Whenever the body is being used, the mind must be present, aware and alert.
Spacing-out is dangerous.
It can result in poor alignment, exertion and injury.
Some people use the jargon term 'active rest'.
This isn't actual rest at all. It is an active break; not a rest.
Tai chi encourages the student to exercise with intelligence, to 'listen' to what the body is telling you.
If something feels too heavy, too hard, too taxing... then it is a warning.
If a joint feels sore, then do not ignore it.
If the same injury occurs again and again, you risk long term damage that will eventually affect your quality of life.
Pain is not something to be fought or ignored.
It is something you must listen to and learn from. It is something you want to avoid experiencing altogether.
Tear & repair mentality
The drawback of sport and mainstream exercise is that the emphasis is not upon good body use, optimal alignment, emotional, physical and psychological wellbeing.
The onus is upon the outcome rather than the process involved.
There is the pressure to win, to succeed, to perform, to be the best. Or to look good; muscular, trim or sexy.
People push themselves and the body can suffer.
Seeking to repair the body afterwards is not as smart as avoiding injury in the first place.
The 70% rule
The 100% capacity approach is the 'no pain, no gain' attitude to exercise.
It opens you up for strain and injury because you are fully committed (and often forcing) at all times.
Most people exceed their natural range of safe movement frequently throughout the day without realising it.
If you remain well within your limits at all times there is less risk of injury.
Tai chi is not going to fix you up. It was never intended (or designed) to be something employed for repair. At best, it may be seen as a tonic.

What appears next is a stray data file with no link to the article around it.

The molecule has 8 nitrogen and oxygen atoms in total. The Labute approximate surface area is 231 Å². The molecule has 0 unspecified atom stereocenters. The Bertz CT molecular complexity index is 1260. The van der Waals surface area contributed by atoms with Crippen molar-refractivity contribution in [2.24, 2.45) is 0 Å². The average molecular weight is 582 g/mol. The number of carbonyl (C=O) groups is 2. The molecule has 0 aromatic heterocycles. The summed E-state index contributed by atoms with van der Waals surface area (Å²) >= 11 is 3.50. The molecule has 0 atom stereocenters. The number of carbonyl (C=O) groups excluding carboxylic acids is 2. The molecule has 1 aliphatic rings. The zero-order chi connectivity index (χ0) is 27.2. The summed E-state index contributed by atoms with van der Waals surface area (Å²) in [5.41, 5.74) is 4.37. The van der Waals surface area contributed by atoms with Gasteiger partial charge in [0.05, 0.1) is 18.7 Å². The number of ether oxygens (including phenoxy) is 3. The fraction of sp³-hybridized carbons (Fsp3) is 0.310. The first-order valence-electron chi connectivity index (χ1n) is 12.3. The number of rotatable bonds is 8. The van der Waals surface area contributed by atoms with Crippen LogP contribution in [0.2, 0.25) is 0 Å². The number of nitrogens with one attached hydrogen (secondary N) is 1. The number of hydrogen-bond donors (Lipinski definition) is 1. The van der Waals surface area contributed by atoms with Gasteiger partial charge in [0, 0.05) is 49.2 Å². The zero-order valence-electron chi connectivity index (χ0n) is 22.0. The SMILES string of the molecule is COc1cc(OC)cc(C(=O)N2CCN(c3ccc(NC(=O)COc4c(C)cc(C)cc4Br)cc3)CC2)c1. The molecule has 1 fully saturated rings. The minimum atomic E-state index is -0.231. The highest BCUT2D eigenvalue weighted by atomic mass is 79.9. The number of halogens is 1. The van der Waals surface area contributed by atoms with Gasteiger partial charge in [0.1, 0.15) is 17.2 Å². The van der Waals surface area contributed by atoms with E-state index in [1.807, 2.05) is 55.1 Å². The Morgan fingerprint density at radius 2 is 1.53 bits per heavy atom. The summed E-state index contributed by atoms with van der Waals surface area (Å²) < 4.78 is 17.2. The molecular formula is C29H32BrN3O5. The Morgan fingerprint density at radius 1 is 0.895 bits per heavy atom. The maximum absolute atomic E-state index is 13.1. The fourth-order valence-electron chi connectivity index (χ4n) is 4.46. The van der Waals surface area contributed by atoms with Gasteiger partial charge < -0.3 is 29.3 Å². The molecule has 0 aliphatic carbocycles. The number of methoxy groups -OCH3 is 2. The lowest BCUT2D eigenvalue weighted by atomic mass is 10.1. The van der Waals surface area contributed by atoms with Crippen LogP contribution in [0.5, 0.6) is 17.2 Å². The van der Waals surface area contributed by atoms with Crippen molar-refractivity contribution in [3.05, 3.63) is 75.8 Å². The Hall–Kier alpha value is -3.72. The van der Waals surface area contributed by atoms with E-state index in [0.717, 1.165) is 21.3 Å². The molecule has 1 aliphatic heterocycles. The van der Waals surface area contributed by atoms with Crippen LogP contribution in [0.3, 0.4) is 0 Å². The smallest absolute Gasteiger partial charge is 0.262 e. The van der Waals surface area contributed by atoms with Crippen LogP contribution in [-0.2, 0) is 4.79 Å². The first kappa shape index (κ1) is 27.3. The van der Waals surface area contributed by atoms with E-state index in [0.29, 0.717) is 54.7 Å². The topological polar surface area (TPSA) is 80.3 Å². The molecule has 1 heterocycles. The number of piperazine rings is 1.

A tonic is a medicine taken daily in order to maintain and invigorate the body.
It may significantly improve your fitness.
However, you should take note of the small print, the conditions of use:
It must be administered every day
When you stop taking it, the fitness benefits go away
This is something to really think about.
paragraph if you need to.
In a tai chi school, a qualified instructor with decades of experience is overseeing your progress.
This means that faults in body use will be identified and gently corrected.
Bad physical habits can be slowly removed and replaced with healthy, intelligent alternatives.
Small errors will continually emerge and these too can be curtailed.
New, stimulating skills and insights ensure continued enthusiasm and curiosity.
Mental health & wellbeing
Exercising the body is only half the story with tai chi.
To fully embrace the Art, you must be prepared to rigorously challenge and expand the mind.
Starting your day with tai chi
It is beneficial to start your day with tai chi practice.
Instead of feeling stressed, rushed, tired and anxious... your day begins with clarity and ease.
You will feel:
This makes driving safer.
You will be capable of thinking more clearly and effectively throughout the day.
Remember: in order to get the benefits of tai chi you need to practice the Art...
Body building and weight lifting are fashionable
activities today. The emphasis is upon developing external muscles which
creates an armouring effect that can eventually distort the bony structure.
It is the over developed musculature that actually torque's the bones and
discourages them from bearing additional weight. The body attempts to
compensate and problems arise.
Running does not necessarily in and of itself improve posture that is already poor and constricted. It often exaggerates problems due to the substitution of inappropriate muscles. The repetitive inappropriate development of the musculature (as in body building or weight lifting) often leads to diminished sensitivity. Stress occurs in the knees and lower back, encouraging injury.
Swimming is an activity that can either create structural problems or release them depending upon the way it is taught and practiced. Professional swimmers are known to develop shoulder tendonitis and kyphosis. Overriding head/neck righting reflexes (as occurs when the head is repeatedly turned but the body does not follow) eventually result in overdeveloping shoulder muscles, pinching nerves and distorting the rib cage.
Various sport activities emphasize strength, endurance and speed. Development of muscle control rather than skeletal balance takes precedence. Gaining speed at the expense of mounting tension, is too often the goal.
Page created 11 April 1995
Last updated 19 November 2017